Tiberius Claudius Caesar Britannicus, usually called Britannicus, was the son of Roman emperor Claudius and his third wife Valeria Messalina. Wikipedia Born: February 12, 41 AD, Rome, Italy Died: February 11, 55 AD, Rome, ItalyHouse: Julio-Claudian dynastyParents: Claudius, MessalinaSiblings: Claudia Octavia
Some say the names Brittany, Britain is older than Britannicus, the son of Claudius. That Julius Casear named the regions for a mystery woman he fell in love with. A woman who supposedly lived somewhere between Rome and Gaul. It’s believe she lived in Gaul’s northwesternmost region, is a hilly peninsula extending out toward the Atlantic Ocean. Its lengthy, rugged coastline is dotted with beach resorts such as chic Dinard and walled Saint-Malo, built on rock in the English (Englaland) Channel. The Pink Granite Coast is famed for its unusual, blush-hued sand and rocks. Brittany is known for its abundant prehistoric menhirs (a type of megalith).
Englaland is not misspelled. It’s old English.
I have researched and found no woman but that’s not uncommon for he probably kept the affair a secret to protect her if he loved her enough to name a region for her. Julius Casear wives where empresses and could’ve ordered the death of the woman. His three Roman wives: Cornelia-m. 84 BC–69 BC, Pompeia-m. 67 BC–61 BC, Calpurnia-m. 59 BC–44 BC are the just the Roman wives. These thee wives did not include foreign wives like Cleo and many other queens and princesses. So, it a probable story as to where the name Britain came from.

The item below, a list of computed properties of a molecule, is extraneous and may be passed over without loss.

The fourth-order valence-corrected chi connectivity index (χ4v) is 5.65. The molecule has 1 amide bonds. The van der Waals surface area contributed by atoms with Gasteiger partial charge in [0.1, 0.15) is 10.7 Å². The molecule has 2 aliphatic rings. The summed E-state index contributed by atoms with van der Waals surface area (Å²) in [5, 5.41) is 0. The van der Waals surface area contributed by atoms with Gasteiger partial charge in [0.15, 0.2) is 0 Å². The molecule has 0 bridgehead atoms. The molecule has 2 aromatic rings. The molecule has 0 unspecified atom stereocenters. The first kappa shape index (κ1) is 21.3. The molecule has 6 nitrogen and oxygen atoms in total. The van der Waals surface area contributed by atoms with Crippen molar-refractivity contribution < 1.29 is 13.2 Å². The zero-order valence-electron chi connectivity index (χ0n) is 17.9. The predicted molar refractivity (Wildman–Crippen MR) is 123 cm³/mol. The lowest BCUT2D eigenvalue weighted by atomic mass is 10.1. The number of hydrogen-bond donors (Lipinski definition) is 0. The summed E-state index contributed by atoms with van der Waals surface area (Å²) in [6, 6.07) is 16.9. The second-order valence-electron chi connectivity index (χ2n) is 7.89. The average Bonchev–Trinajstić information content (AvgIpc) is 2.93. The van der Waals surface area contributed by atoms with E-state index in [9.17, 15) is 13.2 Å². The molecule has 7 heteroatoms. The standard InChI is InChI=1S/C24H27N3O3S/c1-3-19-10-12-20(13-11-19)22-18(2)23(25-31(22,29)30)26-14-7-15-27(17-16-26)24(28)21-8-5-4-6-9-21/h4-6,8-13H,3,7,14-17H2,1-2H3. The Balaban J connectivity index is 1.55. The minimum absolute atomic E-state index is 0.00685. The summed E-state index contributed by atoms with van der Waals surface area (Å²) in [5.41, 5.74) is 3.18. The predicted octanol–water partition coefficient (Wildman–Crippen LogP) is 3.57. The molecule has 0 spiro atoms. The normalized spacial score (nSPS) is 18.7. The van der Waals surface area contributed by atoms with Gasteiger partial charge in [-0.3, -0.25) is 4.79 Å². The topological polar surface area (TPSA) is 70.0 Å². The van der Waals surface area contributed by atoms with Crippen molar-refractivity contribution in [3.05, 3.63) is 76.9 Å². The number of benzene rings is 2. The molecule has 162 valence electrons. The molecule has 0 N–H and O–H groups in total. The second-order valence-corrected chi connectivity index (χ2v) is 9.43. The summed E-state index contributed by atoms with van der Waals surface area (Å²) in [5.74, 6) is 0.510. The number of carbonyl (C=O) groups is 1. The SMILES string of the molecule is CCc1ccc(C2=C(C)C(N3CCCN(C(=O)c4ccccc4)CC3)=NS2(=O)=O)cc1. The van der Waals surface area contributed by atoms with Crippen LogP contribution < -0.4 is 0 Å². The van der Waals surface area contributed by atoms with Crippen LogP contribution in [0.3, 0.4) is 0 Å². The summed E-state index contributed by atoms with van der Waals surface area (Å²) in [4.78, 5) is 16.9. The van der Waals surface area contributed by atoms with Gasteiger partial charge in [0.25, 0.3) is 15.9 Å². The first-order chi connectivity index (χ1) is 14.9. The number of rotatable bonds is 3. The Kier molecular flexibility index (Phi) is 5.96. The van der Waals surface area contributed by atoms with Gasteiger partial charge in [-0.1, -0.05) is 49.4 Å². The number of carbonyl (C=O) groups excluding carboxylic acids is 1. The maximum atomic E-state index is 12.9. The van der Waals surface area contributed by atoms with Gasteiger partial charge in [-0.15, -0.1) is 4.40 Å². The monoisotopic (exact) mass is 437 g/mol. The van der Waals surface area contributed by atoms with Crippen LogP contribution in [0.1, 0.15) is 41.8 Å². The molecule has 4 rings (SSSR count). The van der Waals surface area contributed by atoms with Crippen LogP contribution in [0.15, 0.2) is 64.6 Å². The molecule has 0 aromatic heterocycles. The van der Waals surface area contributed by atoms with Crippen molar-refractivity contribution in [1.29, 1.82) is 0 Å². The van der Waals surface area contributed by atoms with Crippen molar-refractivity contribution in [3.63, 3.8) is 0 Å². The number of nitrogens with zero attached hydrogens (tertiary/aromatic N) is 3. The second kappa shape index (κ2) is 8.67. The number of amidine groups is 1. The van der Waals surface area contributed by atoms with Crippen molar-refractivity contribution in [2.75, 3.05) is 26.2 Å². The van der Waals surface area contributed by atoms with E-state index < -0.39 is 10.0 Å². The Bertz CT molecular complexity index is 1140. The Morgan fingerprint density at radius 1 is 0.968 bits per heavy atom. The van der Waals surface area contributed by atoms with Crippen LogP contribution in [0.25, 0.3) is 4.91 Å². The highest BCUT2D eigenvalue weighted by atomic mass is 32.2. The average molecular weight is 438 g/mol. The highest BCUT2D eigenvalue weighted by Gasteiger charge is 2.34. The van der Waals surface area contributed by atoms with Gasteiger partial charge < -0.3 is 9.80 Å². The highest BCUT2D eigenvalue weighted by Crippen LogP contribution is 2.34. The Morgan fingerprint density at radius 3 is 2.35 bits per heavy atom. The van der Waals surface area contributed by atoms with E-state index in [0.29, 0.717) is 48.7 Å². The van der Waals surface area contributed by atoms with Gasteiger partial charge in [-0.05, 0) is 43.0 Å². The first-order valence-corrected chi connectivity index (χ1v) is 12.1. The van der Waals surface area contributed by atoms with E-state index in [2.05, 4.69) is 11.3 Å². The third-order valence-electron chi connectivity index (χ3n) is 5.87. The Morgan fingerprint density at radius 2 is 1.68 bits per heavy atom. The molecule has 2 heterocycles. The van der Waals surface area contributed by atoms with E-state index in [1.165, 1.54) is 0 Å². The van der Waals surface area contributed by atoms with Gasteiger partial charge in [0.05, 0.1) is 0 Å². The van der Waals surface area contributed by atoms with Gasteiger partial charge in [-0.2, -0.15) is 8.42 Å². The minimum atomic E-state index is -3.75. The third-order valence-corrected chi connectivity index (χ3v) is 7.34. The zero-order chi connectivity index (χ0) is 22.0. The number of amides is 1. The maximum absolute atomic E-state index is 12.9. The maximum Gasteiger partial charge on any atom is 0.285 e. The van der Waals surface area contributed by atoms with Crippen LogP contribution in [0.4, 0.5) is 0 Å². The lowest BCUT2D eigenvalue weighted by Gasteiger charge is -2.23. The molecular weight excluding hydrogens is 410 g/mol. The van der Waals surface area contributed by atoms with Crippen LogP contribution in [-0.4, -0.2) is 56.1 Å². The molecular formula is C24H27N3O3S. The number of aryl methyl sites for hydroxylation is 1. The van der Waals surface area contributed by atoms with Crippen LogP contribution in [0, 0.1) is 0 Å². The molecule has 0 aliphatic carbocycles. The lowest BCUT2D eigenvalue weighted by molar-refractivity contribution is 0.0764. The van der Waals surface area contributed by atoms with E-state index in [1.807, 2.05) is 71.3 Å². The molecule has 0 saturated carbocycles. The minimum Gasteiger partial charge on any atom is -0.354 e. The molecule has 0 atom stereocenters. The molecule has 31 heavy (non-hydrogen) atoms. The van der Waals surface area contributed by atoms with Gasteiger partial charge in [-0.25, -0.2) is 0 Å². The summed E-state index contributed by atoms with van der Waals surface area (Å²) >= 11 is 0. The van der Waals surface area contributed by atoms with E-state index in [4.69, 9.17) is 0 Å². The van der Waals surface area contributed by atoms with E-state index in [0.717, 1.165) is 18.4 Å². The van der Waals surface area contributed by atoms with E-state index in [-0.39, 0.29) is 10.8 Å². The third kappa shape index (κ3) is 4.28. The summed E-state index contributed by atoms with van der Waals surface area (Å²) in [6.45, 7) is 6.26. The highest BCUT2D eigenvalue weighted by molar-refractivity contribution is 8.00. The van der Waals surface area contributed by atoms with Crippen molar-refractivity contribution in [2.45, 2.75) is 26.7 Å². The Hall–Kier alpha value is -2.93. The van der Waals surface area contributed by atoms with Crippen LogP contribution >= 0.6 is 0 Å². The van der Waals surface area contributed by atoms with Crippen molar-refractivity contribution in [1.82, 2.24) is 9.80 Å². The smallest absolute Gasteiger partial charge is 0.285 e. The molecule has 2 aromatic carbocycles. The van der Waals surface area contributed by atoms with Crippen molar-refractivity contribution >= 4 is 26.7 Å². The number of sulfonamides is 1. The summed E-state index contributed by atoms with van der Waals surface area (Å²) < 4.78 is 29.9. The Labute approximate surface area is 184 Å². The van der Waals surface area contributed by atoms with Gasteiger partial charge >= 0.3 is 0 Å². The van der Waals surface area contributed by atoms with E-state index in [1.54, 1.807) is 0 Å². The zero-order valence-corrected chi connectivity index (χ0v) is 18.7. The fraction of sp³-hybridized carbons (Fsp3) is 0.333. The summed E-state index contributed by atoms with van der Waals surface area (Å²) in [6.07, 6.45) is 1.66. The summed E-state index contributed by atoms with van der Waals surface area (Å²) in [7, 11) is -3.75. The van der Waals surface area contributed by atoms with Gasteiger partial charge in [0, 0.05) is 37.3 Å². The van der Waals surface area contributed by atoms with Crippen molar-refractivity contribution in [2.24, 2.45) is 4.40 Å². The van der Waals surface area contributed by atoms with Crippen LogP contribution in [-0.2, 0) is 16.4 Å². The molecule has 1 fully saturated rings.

Sorry, to burst anyone’s bubble, but most likely Britain that later became England was named after Brittany not the other way around. For the pre-Casear Roman conquerors reached Gaul long before they reached Albion (earlier name for England), Ereland (earlier name for Ireland) and (Caledonia) Scotland.
By the way: No one knows for sure what the ancient Scots called themselves. Some say they called themselves Egyptians since the legend of their maternal ancestry is rooted in Egypt. The name Scotland comes from an Egyptian princess. Yes, the old world is far more interwoven than modern man want to believe.